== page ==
House Speaker Unaware of Plans to Bring Up FOIA Bill

11 December 2014

Republican House Speaker John Boehner Dec. 11 gave no encouragement to supporters of a freedom of information reform bill clinging to hope for last-minute House passage of a bill with no known congressional opponents.

“I have no knowledge of what the plan is for that bill,” Boehner said when asked about it by a reporter at a late morning news conference.

The Speaker has been focused on fashioning a spending package for the government, a massive bill that is facing objections from both the left and right and was expected to  come to a vote Dec. 11. Its defeat could prolong the congressional session.

Boehner said, “If we don’t get finished today, we’ll be here until Christmas.”

Delay might help FOIA supporters, who have been trying to build a groundswell for the bill, which has bipartisan authorship and passed both bodies without a “no” vote. The bill was approved Dec. 8 in the Senate and the House sponsors agreed to accept the Senate bill as the most expeditious way to get the bill through.  (See previous report.) The Senate bill is very similar to legislation approved by the House in February on a 410-0 vote.

There have been signs of quiet lobbying against it, however.

Banking lobbyists are urging House leaders not to bring up the bill, according to House, Senate and pro-bill sources. (See article.)

Senate Banking Committee Chairman Tim Johnson (D-SD) joined the rest of his Senate colleagues in voting for the bill after being given assurances by the bill’s sponsors.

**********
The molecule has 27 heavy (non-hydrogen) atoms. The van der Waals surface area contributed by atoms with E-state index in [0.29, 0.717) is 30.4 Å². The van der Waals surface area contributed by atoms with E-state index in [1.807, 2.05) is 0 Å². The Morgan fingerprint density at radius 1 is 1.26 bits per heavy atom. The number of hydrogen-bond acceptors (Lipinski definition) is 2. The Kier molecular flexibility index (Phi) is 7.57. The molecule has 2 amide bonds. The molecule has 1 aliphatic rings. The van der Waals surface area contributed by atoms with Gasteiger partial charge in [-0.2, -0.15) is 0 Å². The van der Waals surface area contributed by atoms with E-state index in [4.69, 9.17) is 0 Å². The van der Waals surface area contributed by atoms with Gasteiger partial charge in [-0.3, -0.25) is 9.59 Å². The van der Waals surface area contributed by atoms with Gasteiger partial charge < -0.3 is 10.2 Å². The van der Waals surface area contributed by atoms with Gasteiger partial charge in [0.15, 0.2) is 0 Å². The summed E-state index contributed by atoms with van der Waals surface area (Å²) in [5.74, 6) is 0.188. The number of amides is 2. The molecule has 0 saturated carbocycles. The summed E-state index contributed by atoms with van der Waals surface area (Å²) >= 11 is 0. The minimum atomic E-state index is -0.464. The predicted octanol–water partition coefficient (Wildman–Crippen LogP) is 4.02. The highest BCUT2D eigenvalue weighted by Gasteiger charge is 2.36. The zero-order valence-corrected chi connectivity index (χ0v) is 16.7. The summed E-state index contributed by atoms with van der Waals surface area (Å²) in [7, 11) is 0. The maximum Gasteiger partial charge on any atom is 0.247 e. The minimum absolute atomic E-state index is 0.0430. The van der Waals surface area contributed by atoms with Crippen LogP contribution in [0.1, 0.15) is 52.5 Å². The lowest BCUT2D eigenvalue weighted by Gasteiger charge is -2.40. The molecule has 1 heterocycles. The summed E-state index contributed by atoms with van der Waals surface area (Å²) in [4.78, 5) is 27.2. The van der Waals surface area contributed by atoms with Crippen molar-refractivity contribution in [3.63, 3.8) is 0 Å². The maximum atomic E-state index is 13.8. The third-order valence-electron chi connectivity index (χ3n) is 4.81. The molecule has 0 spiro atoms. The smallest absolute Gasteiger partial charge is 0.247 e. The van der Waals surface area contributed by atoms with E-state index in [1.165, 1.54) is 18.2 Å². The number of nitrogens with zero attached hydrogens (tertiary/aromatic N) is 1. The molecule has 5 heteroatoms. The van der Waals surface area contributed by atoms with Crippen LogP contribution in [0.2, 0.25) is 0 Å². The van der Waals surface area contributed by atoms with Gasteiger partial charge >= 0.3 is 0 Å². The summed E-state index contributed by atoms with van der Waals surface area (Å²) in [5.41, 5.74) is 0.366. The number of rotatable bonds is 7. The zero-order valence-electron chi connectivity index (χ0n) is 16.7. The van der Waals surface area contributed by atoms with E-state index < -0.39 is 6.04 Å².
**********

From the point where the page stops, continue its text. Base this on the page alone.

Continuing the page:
A section was inserted into the committee report on the bill (S. 2520) and an arranged dialogue on the floor was held between Johnson and Judiciary Committee Chairman Patrick Leahy (D-Vt.). Both methods were intended to provide promises that the bill’s reforms would not alter the primary exemption protecting government records about financial institutions. (See article.)

The primary House sponsors have called for a vote, as have many other supporters of the bill, including a coalition of about 70 public interest groups.

“For all of his talk about the desire of House Republicans to hold the Obama Administration accountable, we are shocked and angered that Speaker Boehner would decide to allow a bill that strengthens and reforms the Freedom of Information Act (FOIA) die without a vote,” Danielle Brian, Chair of and Executive Director of the Project On Government Oversight (POGO), said in a statement.

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